Five takeaways from PRI in Person

This year's conference in Tokyo looked at adapting to local contexts, the expanding role of private markets and more

The theme for this year’s PRI in Person conference, supported by the United Nations, was “moving from commitments to action”. Fittingly, much of the discussion focused on how investors and other market participants can accelerate the adoption of more sustainable practices.

This year’s conference, held in Tokyo, provided a platform for Principles for Responsible Investment (PRI) signatories and other investment professionals to learn, exchange and collaborate with peers around the world. Here, S&P Global Ratings’ Bertrand Jabouley, Bruno Bastit and Bruce Thomson (pictured from left to right) give their perspective on the event’s key takeaways.

Global solutions may require local perspectives

With this year’s conference taking place in Japan, particular emphasis was placed on the role governments and the private sector play in meeting sustainability objectives in Asia.

More broadly, however, conference sessions highlighted the important role of market actors in ensuring the flow of capital to the places that need it most, particularly in emerging markets, where the perception of higher risks can impede the flow of funds. There were calls for solutions more considerate of – and adapted to – local contexts. Conference participants suggested that local and foreign governments could foster a more supportive regulatory environment, allocate resources directly, or help mobilise private funds for sustainability initiatives.

There is an increasing understanding in the investor community that market actors should reconcile global sustainability objectives with the local context if solutions are to be impactful and investible. However, this may require more nuanced or localised risk analysis, support for the development of project pipelines, and the use of blended finance or other risk management strategies.

Role of private capital markets is expanding

Private capital market investors are increasingly seeking to improve the sustainability profile of their portfolios, for risk management, value creation or impact reasons. But the lack of reliable sustainability data at the investee level is a significant hurdle here. In this respect, the ESG Integrated Disclosure Project aims to promote transparency in the private credit and syndicated loan markets by providing a standardised framework for companies to report ESG data to their lenders on a voluntary basis.

The current and expanding role of the private capital markets presents potential to advance sustainability goals at investee companies through active engagement. Private equity investors may be uniquely placed to be stewards for positive sustainability outcomes, given their ability to work closely with the boards and management of investee companies.

Sustainability-related regulation prompts concrete action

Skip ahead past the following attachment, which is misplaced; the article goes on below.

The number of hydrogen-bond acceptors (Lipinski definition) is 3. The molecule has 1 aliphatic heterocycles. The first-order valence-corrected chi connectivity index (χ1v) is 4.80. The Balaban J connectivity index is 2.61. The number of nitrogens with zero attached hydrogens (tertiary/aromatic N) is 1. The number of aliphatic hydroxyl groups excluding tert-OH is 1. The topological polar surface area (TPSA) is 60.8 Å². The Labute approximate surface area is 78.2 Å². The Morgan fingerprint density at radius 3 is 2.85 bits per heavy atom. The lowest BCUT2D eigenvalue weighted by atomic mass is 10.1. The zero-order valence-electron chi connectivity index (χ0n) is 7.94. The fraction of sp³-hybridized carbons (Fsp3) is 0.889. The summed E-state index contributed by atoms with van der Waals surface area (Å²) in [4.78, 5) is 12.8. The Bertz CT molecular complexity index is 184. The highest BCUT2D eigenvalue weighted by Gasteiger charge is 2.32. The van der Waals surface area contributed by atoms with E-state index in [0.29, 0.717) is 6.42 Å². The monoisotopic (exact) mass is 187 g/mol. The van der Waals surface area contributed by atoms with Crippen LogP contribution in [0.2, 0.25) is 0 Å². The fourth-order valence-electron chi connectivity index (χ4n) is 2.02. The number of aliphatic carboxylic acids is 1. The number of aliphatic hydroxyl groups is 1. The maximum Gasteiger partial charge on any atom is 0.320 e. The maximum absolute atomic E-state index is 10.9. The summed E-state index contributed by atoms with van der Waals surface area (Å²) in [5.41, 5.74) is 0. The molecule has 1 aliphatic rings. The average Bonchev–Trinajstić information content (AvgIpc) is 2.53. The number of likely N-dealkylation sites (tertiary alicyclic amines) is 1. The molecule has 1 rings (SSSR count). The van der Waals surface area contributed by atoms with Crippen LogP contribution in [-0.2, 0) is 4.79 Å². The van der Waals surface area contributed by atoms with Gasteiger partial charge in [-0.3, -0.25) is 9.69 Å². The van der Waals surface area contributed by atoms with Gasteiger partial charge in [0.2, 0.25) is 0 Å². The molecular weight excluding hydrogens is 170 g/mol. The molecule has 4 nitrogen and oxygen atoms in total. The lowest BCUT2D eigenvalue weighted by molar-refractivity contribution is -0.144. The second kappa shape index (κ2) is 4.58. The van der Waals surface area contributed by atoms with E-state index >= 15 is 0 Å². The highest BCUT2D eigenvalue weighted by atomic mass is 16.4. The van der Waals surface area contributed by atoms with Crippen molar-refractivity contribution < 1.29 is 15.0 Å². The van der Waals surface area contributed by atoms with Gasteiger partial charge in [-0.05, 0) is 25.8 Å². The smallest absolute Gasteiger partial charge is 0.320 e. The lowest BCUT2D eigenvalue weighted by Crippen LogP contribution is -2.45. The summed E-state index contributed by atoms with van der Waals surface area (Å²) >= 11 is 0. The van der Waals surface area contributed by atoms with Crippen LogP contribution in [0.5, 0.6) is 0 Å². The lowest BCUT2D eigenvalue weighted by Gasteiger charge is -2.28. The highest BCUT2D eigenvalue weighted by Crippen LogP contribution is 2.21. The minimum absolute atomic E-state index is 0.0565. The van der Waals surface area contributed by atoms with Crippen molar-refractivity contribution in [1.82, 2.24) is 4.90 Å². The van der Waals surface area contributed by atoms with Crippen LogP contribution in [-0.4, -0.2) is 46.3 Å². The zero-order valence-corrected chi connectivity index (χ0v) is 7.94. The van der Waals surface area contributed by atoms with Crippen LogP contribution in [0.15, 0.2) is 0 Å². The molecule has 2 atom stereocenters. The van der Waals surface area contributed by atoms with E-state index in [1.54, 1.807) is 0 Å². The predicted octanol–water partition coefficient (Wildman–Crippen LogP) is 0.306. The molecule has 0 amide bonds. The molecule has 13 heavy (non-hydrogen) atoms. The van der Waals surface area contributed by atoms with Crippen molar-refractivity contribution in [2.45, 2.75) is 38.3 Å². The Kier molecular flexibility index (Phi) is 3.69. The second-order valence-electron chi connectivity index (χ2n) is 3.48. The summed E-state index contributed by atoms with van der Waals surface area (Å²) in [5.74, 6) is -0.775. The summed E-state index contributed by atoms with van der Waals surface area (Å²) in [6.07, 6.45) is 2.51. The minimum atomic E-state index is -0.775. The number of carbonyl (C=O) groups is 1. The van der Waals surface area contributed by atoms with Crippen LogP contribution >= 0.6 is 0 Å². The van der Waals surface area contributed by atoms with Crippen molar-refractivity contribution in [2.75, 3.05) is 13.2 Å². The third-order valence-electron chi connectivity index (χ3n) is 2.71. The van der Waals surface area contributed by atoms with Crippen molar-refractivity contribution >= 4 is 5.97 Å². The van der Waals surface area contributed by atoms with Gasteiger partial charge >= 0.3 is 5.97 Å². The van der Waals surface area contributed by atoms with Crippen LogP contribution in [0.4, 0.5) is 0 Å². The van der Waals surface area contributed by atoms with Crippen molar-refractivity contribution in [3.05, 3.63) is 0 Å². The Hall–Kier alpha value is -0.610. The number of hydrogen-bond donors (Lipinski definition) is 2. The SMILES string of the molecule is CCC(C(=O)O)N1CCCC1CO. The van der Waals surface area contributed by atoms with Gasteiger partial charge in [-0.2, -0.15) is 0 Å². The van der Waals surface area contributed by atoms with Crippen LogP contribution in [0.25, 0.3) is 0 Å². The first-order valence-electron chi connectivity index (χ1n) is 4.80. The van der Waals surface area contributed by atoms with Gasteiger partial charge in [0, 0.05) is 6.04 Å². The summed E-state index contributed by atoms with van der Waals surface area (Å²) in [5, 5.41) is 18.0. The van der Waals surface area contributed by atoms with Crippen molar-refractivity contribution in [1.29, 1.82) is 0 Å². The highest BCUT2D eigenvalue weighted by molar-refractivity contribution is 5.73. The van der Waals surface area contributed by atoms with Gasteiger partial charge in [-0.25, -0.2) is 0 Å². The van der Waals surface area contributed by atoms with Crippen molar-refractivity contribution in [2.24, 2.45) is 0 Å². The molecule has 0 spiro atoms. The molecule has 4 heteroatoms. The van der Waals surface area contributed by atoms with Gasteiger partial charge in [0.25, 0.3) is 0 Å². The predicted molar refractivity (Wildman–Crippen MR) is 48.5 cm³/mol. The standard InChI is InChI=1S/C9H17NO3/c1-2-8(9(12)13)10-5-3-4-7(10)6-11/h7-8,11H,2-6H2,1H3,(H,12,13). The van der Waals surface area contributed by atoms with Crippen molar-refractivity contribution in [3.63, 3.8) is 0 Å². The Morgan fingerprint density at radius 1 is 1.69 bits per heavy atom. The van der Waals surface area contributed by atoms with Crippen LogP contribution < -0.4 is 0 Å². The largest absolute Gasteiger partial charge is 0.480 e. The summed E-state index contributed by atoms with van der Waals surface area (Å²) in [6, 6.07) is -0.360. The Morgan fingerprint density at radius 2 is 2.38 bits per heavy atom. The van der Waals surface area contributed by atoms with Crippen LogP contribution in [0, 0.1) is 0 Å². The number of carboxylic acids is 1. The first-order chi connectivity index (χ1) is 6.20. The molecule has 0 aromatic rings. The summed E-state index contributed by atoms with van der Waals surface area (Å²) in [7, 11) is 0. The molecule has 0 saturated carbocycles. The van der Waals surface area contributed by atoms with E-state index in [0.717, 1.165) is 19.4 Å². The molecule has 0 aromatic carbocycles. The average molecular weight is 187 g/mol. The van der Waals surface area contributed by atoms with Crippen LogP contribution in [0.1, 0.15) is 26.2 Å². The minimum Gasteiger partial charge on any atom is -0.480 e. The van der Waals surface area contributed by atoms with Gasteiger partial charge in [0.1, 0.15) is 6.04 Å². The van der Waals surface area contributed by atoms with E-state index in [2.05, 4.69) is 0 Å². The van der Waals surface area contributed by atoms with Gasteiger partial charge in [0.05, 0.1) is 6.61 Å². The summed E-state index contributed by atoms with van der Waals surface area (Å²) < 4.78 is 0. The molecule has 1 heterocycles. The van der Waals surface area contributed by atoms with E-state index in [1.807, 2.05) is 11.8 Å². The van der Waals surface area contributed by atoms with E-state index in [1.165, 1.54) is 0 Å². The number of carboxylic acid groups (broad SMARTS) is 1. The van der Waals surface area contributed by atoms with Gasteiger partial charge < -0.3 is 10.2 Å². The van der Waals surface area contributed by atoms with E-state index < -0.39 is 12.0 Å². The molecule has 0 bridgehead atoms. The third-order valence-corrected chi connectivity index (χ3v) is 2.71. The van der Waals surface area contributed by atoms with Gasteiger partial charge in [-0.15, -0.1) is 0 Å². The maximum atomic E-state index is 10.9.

At the conference, regulation, both already in effect and upcoming, was treated as more immediate and requiring concrete action from investors and companies alike – to both manage risks and take advantage of opportunities. In Europe, companies within scope of the Corporate Sustainability Reporting Directive are preparing to report on the impact of their 2024 activities. In the US, the 2022 Inflation Reduction Act was cited as an example of how government-led programmes can directly spur action and investment to advance the sustainability agenda at home and globally.

An increase in sustainability-related regulations may test the ability of investors and companies to manage both the risks and opportunities presented by a changing regulatory environment.

Sustainability topics don’t exist in isolation

The conference often dealt with the interactivity, and at times, trade-offs, between sustainability issues and efforts to address them. For instance, emphasis was placed on a “just transition”, broadly understood as efforts taken to recognise and mitigate potential adverse effects on the energy transition, including impacts on workers and communities.

Panellists in one session highlighted, for instance, the need to support workers displaced by the decommissioning of a coal power plant as well as the challenges to identifying and managing forced labour risks in the supply chains serving solar projects.

Understanding and assessing the full spectrum of sustainability topics and how these topics interact in both complementary and competing ways could allow investors to make decisions with a better view on the full range of risks and impacts.

Maintaining a credible sustainable debt market can deliver meaningful outcomes

As sustainable debt markets continue to expand and mature, greater transparency and accountability will be needed to ensure the market’s integrity and assuage concerns about companies overstating their green and social credentials.

One of the conference’s recommendations relates to the remuneration and structure of sustainability-linked instruments – specifically with respect to step-ups and step-downs.

Public disclosure of targets and intended impacts alongside independent verification can help enhance transparency and improve benchmarking, particularly for indicators beyond GHG emissions. The Sustainability-Linked Bond and Loan Principles provide clear guidance on this, but effectively demonstrating relevance of sustainability targets and indicators remains a challenge to be overcome in a market that is still nascent.

It is clear from the PRI conference that moving from sustainable commitments to action will require participation from a wide range of market players. Considering local perspectives, taking advantage of private capital markets, ensuring a “just transition”, maintaining credible sustainable debt markets, and managing sustainability-related regulation are key themes to be considered during this period of transition from commitments to action.